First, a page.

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Can the US Deliver on Innovation in the Energy Sector?

Big Question!  We pride ourselves on innovation and the power to execute on those ideas that propel the next economy. Silicon Valley is the example, but is it the rule.  Yes we innovated the Semiconductor, PC, Communications systems, Software, Internet, IP Communications, Digital Media and the like.  But now, this next wave of key infrastructure innovation in energy and the many resources we have taken for granted, requires the cooperation and backing of government.  An effective government in policy and practice.

Here is the challenge,  when France can build a beautiful suspension bridge on time and on budget and we couldn’t get the Boston big dig done in less then 10 years and two times over budget or the San Francisco Bay Bridge that has yet to be finish, years over due and way over budget. When China can build  42 high speed bullet train lines of thousands of miles of  tracks and we can’t get a plan  for one line past the drawing boards.

Both business and investors question the viability of our government as stated in the Op-Ed piece “Watching China Run” that they prefer to look at opportunities “overseas because right now in America’s wacky, dysfunctional public sector there is no clear vision of a viable clean-energy economy, and, thus, no clue about how to get there.”  China is walking away with the sector.  Innovation occurs where the demand is.  If we don’t develop the demand, the innovation will never come to fruition.  Yes, we have the most extraordinary venture capital system in the world, but if there is no market , then it will not deliver.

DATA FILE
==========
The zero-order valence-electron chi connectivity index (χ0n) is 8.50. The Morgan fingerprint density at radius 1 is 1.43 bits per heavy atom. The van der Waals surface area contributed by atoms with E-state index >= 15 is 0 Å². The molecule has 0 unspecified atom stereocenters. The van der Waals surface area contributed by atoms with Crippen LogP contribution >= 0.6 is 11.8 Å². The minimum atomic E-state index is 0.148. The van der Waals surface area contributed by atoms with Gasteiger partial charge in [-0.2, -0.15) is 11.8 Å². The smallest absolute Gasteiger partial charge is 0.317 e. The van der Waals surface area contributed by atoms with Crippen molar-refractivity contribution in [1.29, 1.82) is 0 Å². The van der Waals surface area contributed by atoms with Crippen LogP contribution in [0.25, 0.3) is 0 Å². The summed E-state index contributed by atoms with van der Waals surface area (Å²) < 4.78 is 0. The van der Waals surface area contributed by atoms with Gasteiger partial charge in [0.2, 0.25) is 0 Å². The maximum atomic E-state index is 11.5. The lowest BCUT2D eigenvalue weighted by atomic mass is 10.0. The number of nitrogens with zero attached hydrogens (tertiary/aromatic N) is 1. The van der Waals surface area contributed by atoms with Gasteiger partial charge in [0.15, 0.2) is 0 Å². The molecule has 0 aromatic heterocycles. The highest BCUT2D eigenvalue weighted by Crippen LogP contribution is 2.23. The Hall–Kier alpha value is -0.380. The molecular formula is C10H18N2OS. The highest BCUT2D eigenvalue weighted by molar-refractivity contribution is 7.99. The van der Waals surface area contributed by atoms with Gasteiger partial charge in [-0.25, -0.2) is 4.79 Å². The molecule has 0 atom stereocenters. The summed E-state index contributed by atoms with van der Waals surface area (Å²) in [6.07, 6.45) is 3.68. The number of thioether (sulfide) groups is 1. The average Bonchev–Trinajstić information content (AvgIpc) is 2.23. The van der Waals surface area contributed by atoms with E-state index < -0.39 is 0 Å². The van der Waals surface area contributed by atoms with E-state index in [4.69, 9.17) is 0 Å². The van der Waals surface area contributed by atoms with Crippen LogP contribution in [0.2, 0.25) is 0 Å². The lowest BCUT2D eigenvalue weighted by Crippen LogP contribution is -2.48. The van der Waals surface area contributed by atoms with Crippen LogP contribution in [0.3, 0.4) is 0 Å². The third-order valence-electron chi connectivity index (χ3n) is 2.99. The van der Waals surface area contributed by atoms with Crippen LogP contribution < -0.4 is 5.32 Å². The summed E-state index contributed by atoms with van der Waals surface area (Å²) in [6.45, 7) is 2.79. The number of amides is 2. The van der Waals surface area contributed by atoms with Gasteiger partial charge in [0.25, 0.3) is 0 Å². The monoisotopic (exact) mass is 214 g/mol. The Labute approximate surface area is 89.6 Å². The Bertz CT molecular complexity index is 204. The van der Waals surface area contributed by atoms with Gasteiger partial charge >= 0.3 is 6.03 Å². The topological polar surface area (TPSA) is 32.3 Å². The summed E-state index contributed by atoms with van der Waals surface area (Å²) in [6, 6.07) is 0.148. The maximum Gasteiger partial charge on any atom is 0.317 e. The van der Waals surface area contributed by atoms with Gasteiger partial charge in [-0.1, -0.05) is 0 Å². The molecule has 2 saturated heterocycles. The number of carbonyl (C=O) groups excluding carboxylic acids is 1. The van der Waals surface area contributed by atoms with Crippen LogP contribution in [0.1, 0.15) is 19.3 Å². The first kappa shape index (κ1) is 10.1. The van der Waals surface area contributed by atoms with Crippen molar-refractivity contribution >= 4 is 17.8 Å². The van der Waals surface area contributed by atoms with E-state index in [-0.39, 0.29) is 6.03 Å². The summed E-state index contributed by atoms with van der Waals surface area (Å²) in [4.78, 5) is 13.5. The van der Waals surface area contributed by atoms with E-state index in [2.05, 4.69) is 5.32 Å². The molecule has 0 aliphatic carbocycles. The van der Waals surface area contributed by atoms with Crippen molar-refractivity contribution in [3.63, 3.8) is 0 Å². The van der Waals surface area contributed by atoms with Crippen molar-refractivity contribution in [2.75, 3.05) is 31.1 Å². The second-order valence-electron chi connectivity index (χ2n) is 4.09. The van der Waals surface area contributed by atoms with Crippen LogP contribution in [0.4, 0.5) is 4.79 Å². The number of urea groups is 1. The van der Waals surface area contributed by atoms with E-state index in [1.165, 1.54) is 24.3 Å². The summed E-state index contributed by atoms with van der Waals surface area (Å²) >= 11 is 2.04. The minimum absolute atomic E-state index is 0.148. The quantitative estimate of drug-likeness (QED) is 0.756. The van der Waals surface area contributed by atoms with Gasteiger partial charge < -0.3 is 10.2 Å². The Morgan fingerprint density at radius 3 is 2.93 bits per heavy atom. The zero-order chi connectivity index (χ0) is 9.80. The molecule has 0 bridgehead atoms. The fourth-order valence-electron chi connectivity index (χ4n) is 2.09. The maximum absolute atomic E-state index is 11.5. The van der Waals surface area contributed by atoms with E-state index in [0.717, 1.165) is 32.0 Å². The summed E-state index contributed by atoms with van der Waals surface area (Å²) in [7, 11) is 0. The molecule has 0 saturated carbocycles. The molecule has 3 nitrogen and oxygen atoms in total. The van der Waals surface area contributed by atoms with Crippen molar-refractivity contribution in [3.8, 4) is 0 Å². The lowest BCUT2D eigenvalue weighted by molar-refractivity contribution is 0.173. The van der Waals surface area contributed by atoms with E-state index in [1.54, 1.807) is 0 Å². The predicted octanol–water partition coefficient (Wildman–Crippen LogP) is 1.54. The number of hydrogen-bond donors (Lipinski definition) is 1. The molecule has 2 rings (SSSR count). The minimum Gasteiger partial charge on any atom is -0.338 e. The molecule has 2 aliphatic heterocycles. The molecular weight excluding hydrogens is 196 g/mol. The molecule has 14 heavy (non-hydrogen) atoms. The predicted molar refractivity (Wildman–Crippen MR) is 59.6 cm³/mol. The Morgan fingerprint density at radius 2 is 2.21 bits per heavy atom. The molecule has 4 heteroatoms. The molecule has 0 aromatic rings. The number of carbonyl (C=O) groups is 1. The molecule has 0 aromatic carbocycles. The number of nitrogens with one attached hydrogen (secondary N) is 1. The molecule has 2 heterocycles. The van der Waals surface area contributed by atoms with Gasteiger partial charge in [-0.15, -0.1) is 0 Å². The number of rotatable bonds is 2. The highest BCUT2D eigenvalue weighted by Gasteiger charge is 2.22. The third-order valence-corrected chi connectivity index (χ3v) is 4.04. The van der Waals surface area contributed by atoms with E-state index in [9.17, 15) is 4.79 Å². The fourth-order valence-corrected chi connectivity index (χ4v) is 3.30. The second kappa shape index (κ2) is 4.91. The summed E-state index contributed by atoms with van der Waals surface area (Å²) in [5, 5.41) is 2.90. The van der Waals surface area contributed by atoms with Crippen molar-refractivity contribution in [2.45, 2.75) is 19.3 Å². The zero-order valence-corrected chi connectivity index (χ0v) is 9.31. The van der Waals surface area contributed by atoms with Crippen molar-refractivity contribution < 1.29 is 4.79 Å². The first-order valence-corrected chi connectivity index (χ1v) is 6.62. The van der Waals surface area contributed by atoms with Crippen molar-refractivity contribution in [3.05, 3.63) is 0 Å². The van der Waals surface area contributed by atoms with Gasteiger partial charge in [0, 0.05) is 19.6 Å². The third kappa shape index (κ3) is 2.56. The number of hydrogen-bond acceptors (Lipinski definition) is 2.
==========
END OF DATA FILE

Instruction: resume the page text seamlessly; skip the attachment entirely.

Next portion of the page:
The demand for new enhanced forms of clean energy, must come from mandates, policy changes that are at odds with many incumbent big businesses in energy.  It can not come from the development itself.  Many people liken the new energy sector to the communications era of the 90’s.   It has many parallels.   The new digital technology was coming on line and many dreamed of all the potential of the new services and revenue that it could bring.  But, what really made the industry kick was competition.  MCI, Sprint, and host of others came into the market, deregulation followed, and the break up of the world’s largest monopoly, ATT.  This is why we have the Internet today with all its services.  If the competition didn’t evolve the public policies wouldn’t have changed.   We have to force the changes by active policy changes that allow competition and drive demand. It is our best method to drive the new market.  We are not China, where government policy drives all.  We will need policy and competition, then we can have a big thriving market.

Any discussion welcome on this challenging topic.

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